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The taboo-busting legacy of Leigh Bowery

Leigh Bowery was perhaps the most influential performance artist of the modern era. Influencing everyone from Noel Fielding to the late Alexander McQueen, his pioneering steps busted taboo and defied social mores. Described by friend Boy George as “modern art on legs”, Bowery’s commitment to casting off labels helped to drag us from the past and into modernity.

Born in Melbourne, Australia, it would be after his move to London in his late teens where he would make his indelible impact on culture.

Not solely a performance artist but also a fashion designer, musician, director and club promoter, there was no art that Bowery didn’t try his hand at. As a performance artist, he first appeared at the Anthony D’Offay Gallery in London in 1988.

He would quickly make waves as the most alluring yet horrifying performer the city and the country had to offer. Onstage, he appeared in outlandish drag and other bizarre costumes, often distorting his six-foot three-inch and 17 stone physique to gargantuan proportions.

He sang and danced, and, often to the audience’s surprise, he would fall onto his back and simulate giving birth. A petite, naked young woman, his friend, assistant, and later wife, Nicola Bateman, would appear from his stomach covered in a high volume of fake blood and wrapped in links of sausages, while Bowery wailed like a mother giving birth. 

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He would then bite off the umbilical cord, and then the two would take a bow, and that would be the end of the show. Boy George saw it numerous times and said that it “never ceased to impress or revolt”. It was this commitment to shock that underpinned much of Bowery’s work. Despite all of that, he is probably most famous for his club, Taboo. Possibly London’s most debauched club of all time, it started off as an underground party before it transitioned to become a fully-fledged nightclub in 1985. Here, Bowery truly helped to undo binaries.

Drugs and alcohol were flowing, and aside from the dance scene it became known for, the club defied sexual convention. It actively embraced polysexualism, totally casting off any of the era’s still very medieval sexual mores, and it created a hedonistic atmosphere for attendees. It became the era’s most crucial nightclub.

It was at Taboo where Bowery met the iconic painter, Lucian Freud. They were introduced by a mutual friend and artist, Cerith Wyn Evans. Freud has actually witnessed Bowery perform at the Anthony d’Offay Gallery and was very impressed. The two struck up a friendship and found solace in the ethos of each other’s works. In 1991, Bowery posed for a number of large paintings that are considered to be some of Freud’s best works. Just like with his own performance art, Freud’s work exaggerated Bowery’s already larger than life stature. Freud said he found him “perfectly beautiful” and added, “His wonderfully buoyant bulk was an instrument I felt I could use, especially those extraordinary dancer’s legs”.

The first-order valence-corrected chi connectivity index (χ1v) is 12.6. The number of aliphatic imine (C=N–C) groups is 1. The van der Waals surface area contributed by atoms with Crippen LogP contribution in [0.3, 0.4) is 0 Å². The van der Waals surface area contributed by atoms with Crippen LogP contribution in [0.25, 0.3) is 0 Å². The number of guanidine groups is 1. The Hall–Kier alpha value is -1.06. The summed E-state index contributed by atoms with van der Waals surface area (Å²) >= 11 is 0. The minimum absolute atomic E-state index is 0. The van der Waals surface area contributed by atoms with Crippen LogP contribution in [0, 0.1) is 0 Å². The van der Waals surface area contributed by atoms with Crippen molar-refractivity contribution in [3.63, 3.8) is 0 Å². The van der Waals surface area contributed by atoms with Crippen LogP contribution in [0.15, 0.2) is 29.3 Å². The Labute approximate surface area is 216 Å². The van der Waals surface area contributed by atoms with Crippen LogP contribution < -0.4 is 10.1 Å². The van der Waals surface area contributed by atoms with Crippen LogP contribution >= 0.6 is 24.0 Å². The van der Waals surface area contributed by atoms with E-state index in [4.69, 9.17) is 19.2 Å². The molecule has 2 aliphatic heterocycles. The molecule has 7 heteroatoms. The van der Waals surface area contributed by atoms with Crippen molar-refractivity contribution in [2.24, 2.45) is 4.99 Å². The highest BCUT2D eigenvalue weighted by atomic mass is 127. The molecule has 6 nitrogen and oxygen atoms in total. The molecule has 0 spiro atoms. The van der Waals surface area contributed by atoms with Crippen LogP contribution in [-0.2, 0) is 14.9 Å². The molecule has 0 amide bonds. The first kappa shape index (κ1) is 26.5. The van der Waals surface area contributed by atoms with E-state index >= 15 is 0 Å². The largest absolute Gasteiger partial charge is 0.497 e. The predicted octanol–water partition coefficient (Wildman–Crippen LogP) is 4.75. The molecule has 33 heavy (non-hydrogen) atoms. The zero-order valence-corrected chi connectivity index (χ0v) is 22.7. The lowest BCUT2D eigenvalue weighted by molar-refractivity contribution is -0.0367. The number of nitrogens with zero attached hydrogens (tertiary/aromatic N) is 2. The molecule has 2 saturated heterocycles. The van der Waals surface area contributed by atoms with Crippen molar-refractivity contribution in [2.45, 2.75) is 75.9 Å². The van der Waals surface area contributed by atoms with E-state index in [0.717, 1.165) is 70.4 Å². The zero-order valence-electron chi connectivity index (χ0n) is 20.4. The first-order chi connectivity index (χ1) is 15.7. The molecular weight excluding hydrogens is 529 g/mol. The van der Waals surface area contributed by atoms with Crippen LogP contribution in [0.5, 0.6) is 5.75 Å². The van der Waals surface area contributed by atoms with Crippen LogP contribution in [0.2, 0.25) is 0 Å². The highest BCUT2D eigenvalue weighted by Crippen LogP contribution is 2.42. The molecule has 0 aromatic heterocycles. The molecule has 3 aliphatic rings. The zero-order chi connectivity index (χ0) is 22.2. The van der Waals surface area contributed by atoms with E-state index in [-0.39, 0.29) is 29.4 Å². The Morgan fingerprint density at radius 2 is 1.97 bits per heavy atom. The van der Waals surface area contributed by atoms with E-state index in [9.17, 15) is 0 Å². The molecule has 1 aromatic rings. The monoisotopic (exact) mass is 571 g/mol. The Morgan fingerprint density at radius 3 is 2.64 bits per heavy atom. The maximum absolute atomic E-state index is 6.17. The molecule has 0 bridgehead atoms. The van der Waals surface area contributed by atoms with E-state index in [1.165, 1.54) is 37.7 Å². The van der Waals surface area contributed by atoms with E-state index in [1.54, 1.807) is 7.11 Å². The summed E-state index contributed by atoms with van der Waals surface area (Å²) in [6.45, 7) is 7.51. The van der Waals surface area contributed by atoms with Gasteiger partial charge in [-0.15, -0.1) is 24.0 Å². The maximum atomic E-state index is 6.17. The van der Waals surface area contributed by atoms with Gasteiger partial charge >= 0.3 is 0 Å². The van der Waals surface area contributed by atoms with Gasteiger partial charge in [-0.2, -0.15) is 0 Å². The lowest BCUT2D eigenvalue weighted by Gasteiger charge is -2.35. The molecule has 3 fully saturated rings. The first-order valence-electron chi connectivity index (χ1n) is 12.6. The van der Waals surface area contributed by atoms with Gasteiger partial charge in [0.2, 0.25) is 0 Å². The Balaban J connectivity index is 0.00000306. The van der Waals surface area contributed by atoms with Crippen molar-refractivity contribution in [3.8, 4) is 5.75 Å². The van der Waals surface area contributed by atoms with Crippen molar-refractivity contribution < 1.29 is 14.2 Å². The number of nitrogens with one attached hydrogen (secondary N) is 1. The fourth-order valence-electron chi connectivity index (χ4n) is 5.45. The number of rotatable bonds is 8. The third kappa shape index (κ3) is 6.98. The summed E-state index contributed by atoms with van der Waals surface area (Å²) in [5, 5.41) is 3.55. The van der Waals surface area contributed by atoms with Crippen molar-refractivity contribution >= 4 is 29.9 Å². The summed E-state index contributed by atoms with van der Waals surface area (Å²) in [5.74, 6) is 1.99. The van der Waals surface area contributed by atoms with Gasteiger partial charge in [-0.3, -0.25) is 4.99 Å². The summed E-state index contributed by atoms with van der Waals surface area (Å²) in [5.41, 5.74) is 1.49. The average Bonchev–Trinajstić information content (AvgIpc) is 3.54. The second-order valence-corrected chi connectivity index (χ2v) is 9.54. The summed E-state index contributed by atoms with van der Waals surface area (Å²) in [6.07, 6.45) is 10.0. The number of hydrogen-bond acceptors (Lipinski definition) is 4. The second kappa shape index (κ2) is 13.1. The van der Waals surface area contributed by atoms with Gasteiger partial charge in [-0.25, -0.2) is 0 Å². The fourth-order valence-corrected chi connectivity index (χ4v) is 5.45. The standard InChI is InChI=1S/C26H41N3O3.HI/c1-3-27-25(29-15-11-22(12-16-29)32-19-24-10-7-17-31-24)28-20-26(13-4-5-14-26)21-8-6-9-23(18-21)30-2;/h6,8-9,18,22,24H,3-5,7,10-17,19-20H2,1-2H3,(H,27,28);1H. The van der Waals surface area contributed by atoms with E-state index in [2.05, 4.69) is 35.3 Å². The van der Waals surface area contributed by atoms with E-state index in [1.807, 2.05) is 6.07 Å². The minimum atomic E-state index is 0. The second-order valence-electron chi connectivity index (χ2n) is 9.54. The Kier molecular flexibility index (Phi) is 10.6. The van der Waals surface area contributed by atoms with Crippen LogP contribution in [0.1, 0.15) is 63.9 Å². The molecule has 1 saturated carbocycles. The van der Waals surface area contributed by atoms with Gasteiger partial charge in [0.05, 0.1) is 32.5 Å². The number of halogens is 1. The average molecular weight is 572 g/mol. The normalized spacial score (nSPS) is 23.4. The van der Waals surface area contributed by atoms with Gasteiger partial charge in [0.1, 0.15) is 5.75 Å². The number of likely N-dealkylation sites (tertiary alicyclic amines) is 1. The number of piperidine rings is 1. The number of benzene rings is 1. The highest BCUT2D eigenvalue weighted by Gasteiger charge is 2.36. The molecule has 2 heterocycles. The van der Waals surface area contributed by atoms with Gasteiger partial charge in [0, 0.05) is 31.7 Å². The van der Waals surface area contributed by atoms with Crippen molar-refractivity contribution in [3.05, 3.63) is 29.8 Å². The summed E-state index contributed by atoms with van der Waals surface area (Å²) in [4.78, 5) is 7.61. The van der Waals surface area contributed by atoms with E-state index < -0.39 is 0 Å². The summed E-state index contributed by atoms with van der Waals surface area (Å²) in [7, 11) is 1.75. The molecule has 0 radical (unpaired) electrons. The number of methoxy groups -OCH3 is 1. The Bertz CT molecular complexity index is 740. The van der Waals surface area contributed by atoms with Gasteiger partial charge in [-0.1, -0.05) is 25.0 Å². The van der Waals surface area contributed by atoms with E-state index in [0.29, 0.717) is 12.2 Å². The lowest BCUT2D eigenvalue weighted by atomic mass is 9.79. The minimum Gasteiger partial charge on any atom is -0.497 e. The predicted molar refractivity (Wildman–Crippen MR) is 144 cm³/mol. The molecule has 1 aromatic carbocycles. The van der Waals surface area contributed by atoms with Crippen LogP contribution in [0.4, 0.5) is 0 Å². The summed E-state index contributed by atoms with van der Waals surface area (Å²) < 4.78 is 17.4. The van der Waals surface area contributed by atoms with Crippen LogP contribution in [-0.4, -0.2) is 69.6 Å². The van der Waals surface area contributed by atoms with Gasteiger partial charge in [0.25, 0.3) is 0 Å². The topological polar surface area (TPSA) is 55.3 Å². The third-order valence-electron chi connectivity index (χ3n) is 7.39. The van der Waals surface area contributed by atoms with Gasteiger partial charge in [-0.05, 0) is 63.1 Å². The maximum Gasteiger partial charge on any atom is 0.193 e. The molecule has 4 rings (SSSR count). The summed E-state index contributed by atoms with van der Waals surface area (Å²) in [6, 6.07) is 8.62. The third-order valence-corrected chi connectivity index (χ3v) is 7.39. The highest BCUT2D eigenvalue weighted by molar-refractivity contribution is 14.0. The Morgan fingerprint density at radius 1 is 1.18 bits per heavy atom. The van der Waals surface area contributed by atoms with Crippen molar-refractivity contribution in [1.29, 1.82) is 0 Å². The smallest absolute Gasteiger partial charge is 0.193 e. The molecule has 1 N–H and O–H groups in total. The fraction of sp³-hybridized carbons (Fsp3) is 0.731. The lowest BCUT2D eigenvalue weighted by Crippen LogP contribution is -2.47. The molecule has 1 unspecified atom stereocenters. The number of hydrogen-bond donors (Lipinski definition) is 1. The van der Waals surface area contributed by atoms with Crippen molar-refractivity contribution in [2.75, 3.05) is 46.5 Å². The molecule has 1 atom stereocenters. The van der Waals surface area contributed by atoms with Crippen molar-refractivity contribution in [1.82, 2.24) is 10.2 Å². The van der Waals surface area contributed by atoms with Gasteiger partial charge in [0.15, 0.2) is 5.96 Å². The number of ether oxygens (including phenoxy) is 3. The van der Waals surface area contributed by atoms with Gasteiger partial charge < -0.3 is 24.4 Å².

Freud was also keen to note that Bowery was a shy and gentle soul by nature and that his pronounced personality was a partial result of accounting for his insecurities. Another way that he had a significant impact on popular culture was his response to the AIDS outbreak of the 1980s. In fact, his looks were often inspired by socio-political themes, which instilled his art with a palpable essence that many of his contemporaries could not achieve.

His friend, DJ Princess Julia, told the Guardian in 2018: “The dot face, for example, was a comment on Kaposi’s sarcoma.” This was cancer that caused the facial lesions that many Aids sufferers also had to endure in the 1980s as a side effect of the awful disease. “His work was about things like body image or illnesses – and those things haven’t gone away. It confronts you and frightens you and makes you think. It’s very disruptive, to use a word of the moment.”

Although some people, including his friends such as Michael Clark, criticised him for being sometimes too extreme, particularly with his ‘Pakis from Outer Space’ look, it was his commitment to radical satire and dispelling taboos that really marked him out as a pioneer. There was always a context to what he did, even if it made you uncomfortable. That was the point. 

During a 1993 interview with The Guardian, Bowery was asked what trait he most disliked in others. To which he famously responded: “The urge to categorise: if you label me, you negate me.” From the mouth of the man himself, that is the best and most concise summary of Bowery’s ethos.

Aside from performance art and his key understanding of the art of offence, Bowery also designed costumes for Boy George’s Culture Club, fronted the experimental band Minty and directed the iconic music video for Massive Attack’s signature anthem ‘Unfinished Sympathy’. 

Leigh Bowery created an artistic world of his own, and there will never be anyone quite like him. He helped to pave the way for Lady Gaga as much as he did RuPaul’s Drag Race. His influence pervades in music, haute couture and modern art. To have such a far-reaching and necessary effect on such a wide range of figures ranging from Vivienne Westwood to even new rave bands reflects just how wide-reaching his taboo-busting efforts were. Sadly, Bowery succumbed to AIDS on New Year’s Eve 1994, but he continues to live on in every nightclub worldwide. Let the implications of that sink in. Furthermore, through the efforts of his friends such as Boy George, who helped to pen the musical Taboo, based on the club, his spirit transcends borders, genders and aesthetics. It’s what he would have wanted.

Watch the man in action below.